There are plenty of eyebrow-raising instances in Borderland, as participants often voice their disagreements and complaints to one another. Sparks flew as I heard some of the arguments from both sides – highlighting the importance that while a lot of us have polarized opinions on the subject, many haven’t even begun to scratch the surface of the immigration issue. And if this is coming from an online immigration activist, what could be said about those who just take their “facts and figures” at face value from certain immigrant groups.

Bottom line, Al Jazeera America’s “Borderland” is a show unlike no other. It is presented in a format familiar to today’s audience, but backed with real information and grounded in real life experiences from those who are directly affected by what goes on at the border.

I encourage both sides of the immigration debate to take a look at this show. The series is set to premiere on Sunday, April 13 on Al Jazeera America. For more, visit the show’s official site.


Juan Escalante is an undocumented immigrant, studying for his Masters in Public Administration Candidate at Florida State University. You can follow Juan on Twitter @JuanSaaa.

#SanchezDeports and #BecerraDeports Chronicle Arrests of Immigration Activists

What the Neo-Nativists Say About #2Million2Many

Take a moment and read what the “other side” had to say about this weekend’s #2Million2Many demonstrations. The following email comes from a group called “Help Save Maryland.” It is a real email, which we did not edit. We decided to add our response to this letter first before we ran it. Here is our response:


Here is the email:

Help Save Maryland Crashes Amnesty Party in Lafayette Park

Special thanks to the Help Save Maryland supporters from MD and VA who took the time to come to DC Saturday afternoon to let the illegal alien community know up close and personal that Amnesty is not an option for criminal lawbreakers.

I’m sure CASA of Maryland, the Service Employees International Union (SEIU) and the other radical groups at Lafayette Park had to be quite disappointed at the low turnout for the DC event, part of a multi-state event to push Amnesty and lawlessness. Other then Telemundo, there were no legitimate press/media covering the event. None. Shocking.


It was a typical CASA/SEIU event with lots of white Spanish speaking handlers coaching a small group of illegal aliens who spoke little to zero English. Many had those nice red CASA wool caps on. Did not see what was provided in the standard CASA provided box lunch. 90% of the event was in Spanish. There was a sprinkling of Georgetown students there.

HSM members had some good conversations with many there, explaining our position on the rule of law, what national borders are and why we have them, why we think Amnesty is unfair to legal immigrants and more. Even filled some folks in on the colorful flag we had flying below the large Gadsden (Don’t Tread on Me) Flag – It was our Maryland flag!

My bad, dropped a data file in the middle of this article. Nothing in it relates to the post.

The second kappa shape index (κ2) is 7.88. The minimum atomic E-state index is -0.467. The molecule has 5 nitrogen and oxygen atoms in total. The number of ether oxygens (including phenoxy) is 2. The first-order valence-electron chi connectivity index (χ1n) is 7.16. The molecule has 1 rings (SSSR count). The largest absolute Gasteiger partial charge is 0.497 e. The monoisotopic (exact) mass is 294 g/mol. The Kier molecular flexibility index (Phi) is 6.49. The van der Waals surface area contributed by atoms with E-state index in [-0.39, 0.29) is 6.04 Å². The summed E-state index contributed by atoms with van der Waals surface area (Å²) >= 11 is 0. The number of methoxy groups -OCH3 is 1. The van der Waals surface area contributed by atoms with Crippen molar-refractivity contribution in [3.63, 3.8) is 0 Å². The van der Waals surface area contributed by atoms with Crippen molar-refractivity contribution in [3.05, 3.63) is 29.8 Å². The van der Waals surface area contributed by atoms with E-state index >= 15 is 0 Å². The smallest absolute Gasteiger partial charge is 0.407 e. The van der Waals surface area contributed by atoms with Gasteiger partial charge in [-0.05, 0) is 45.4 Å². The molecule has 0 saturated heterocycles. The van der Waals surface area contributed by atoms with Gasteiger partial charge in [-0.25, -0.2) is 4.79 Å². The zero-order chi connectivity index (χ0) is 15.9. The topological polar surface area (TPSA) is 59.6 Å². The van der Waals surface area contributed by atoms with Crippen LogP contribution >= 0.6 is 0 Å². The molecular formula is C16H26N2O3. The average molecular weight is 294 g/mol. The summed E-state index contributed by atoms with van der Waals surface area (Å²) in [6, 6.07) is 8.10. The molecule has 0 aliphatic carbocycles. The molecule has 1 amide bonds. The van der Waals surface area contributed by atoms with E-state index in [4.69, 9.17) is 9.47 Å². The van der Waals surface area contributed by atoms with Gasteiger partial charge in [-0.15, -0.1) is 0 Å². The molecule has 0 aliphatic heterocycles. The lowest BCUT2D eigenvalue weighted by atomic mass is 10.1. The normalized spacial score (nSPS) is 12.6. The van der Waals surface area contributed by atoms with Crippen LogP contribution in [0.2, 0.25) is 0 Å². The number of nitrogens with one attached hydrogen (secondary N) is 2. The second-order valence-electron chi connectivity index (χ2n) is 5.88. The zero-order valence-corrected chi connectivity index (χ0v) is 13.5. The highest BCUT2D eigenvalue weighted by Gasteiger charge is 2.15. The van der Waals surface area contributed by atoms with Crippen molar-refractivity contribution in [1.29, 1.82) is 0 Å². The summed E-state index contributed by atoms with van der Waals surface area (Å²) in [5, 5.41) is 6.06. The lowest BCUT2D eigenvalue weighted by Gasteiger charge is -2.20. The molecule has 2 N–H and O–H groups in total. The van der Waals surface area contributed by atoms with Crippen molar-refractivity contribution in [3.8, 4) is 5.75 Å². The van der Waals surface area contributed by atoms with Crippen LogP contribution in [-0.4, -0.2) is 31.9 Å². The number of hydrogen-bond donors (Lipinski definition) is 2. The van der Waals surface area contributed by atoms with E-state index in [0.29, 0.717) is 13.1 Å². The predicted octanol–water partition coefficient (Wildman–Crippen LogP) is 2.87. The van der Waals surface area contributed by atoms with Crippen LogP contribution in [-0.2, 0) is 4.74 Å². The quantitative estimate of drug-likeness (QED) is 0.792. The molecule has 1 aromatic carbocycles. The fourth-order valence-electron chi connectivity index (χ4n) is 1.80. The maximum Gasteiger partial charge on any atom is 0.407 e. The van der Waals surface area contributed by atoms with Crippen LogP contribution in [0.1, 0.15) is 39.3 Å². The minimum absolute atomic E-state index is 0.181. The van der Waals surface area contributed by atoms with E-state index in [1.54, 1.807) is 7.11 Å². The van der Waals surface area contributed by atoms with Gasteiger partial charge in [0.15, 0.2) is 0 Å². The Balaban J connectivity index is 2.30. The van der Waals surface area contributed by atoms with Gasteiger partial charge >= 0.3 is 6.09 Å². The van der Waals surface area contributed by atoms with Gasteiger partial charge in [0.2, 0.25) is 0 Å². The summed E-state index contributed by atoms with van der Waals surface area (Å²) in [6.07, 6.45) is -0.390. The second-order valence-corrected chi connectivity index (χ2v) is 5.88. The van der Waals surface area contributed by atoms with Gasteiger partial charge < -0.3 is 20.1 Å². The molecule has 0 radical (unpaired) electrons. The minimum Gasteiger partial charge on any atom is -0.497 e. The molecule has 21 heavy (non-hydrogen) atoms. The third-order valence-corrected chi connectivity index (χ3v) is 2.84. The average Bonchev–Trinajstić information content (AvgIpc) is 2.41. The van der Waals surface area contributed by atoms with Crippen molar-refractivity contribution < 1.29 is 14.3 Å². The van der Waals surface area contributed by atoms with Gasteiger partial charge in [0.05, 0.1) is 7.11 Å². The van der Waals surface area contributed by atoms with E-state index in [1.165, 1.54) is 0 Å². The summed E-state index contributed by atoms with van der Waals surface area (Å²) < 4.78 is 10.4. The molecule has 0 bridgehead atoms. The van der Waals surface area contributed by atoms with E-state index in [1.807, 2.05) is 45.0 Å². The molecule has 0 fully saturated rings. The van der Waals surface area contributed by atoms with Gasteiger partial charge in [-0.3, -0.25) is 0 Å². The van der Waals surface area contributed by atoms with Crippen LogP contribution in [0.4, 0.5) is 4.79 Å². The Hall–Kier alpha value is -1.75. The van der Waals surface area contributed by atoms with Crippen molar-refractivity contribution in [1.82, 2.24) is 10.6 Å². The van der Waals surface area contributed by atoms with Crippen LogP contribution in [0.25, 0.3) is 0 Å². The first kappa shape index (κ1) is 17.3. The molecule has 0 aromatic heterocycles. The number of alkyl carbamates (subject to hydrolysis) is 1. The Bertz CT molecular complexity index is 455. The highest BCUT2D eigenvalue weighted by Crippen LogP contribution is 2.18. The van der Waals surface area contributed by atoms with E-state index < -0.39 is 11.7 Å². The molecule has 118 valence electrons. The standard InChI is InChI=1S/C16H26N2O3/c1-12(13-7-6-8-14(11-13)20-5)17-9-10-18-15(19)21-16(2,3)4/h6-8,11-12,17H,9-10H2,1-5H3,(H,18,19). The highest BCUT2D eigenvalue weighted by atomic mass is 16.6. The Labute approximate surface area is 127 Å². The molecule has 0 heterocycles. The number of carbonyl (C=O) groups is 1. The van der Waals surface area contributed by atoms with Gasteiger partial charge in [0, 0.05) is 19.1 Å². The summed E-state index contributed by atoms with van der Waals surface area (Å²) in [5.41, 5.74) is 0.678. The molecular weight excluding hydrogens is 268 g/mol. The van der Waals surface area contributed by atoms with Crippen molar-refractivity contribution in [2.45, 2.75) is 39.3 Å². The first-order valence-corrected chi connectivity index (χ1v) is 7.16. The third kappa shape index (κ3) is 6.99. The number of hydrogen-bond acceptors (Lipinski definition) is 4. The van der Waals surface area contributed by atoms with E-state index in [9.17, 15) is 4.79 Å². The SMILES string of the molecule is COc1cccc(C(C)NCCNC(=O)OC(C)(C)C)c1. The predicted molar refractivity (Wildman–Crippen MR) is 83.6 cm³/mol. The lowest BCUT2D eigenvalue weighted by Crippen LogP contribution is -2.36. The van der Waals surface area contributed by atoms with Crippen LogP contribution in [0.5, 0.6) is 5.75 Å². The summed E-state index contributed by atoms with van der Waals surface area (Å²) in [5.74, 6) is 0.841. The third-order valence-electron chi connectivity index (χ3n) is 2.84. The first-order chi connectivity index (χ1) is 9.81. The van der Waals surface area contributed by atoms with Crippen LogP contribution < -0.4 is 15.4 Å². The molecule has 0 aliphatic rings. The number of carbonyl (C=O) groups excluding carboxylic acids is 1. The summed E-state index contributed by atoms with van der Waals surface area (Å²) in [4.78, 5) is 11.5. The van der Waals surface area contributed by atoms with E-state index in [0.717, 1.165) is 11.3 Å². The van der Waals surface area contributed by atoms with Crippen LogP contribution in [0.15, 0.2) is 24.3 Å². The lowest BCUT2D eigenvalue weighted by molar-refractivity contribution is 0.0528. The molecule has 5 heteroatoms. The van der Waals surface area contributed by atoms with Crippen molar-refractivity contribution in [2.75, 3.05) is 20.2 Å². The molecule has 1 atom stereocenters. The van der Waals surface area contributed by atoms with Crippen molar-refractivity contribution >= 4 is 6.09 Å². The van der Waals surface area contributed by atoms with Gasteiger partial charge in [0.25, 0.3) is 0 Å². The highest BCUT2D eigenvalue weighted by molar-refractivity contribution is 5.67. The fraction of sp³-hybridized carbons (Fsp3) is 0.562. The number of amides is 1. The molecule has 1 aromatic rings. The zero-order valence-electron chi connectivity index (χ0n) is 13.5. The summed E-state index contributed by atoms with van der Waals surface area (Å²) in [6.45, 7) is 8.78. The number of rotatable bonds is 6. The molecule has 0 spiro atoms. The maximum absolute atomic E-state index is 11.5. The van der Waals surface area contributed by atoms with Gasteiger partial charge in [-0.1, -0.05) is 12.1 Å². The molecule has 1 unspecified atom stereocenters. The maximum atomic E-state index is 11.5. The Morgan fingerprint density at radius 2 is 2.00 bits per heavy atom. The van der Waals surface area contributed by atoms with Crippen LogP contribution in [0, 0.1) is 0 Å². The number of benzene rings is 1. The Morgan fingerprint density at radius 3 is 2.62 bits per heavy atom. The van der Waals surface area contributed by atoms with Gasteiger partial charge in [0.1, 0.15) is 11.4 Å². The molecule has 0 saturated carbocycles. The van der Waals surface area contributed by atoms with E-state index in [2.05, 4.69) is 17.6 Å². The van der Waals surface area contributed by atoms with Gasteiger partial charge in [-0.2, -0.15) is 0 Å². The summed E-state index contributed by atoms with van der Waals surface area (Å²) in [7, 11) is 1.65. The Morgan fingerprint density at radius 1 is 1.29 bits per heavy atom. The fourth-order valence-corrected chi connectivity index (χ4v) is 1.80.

Highlights of the afternoon

(1) After we walked around and through the illegal alien gatherers and talked with Telemundo & some radical press folks, a couple of the El Jefe (Spanish for the boss) types came over and asked if we were with Help Save Maryland. Nice to be recognized! I believe they were SEIU leaders.

(2) – This one guy from CASA was intent on showing me his CASA of Maryland ID card. Not a clue why. Maybe because he knows Maryland taxpayers actually fund the ID card and organization. I gave him a HSM business card in return.

Lowlights of the afternoon

(1) Was quite disappointed with the knowledge base and line of reasoning being utilized by the few Georgetown students and other young illegal aliens we met. They just could not hold a conversation and defend the positions provided by CASA, SEIU and the other radical groups. My favorite was that thousands of illegals die trying to cross the “militarized” southern border each year, so therefore we should open the border; My other favorite, Why can’t you just show up in the U.S., get a job and just stay? Why would this make the unemployment situation worse for Black and Hispanic citizens?

I think these Third World youngsters have no conception of the rule of law, economics or basic rights or wrongs. Never taught it in the Third World countries they came from. Certainly hanging out with CASA or SEIU types will not provide it. Sadly, they are the “Dreamers” we give In-State College Tuition to as well as other taxpayer funded social services. These are not the next generation of American leaders we want!

(2) The CASA/SEIU “Jefes” found a Black Preacher to get up on the stage and rant about how Amnesty for illegals is the next Civil Rights movement in the United States. Yikes. More than half the small crowd had no idea what he was saying since he spoke in English. He obviously came for the CASA of Maryland provided boxed lunch. Did have on a nice black beret similar to what Che Guevara wore from time to time!

#2Million2Many: Photos and Videos From All Over Country

Fear-Mongering Breitbart Video Leads to Rep. Steve King Telling DREAMers to Go Back to Tijuana

Let the fear-mongering begin. The following “news” (cue dramatic music) by faux outlet Breitbart has American’s Favorite Pendejo, Rep. Steve King of Iowa (R), talking ignorance. Again.


Here is the “shocking” video:

Here is what King told Breitbart (we emphasized the big nugget for you):

If we’re going to put out the bait, which is: come into the U.S., break in, so to speak, smuggle yourself into the military, put on the uniform of the United States, take an oath to uphold our Constitution, which may or may not mean anything to them, and now we’re going to reward you with citizenship—I think it’s just a bizarre thing to do, to reward people for breaking our laws. That’s what amnesty is.

As soon as they raise their hand and say ‘I’m unlawfully present in the United States,’ we’re not going take your oath into the military, but we’re going to take your deposition and we have a bus for you to Tijuana. That’s the law. Are they going to then suspend the law that requires ICE to place people into removal proceedings that are unlawfully present?

Maybe Steve King should read up on his history, especially when it comes to the Iraq War. Guess who was one the first people to die in combat for people like King? Read who here.

As for those Republicans who are kind of trying, keep trying. People like King are just bad for América.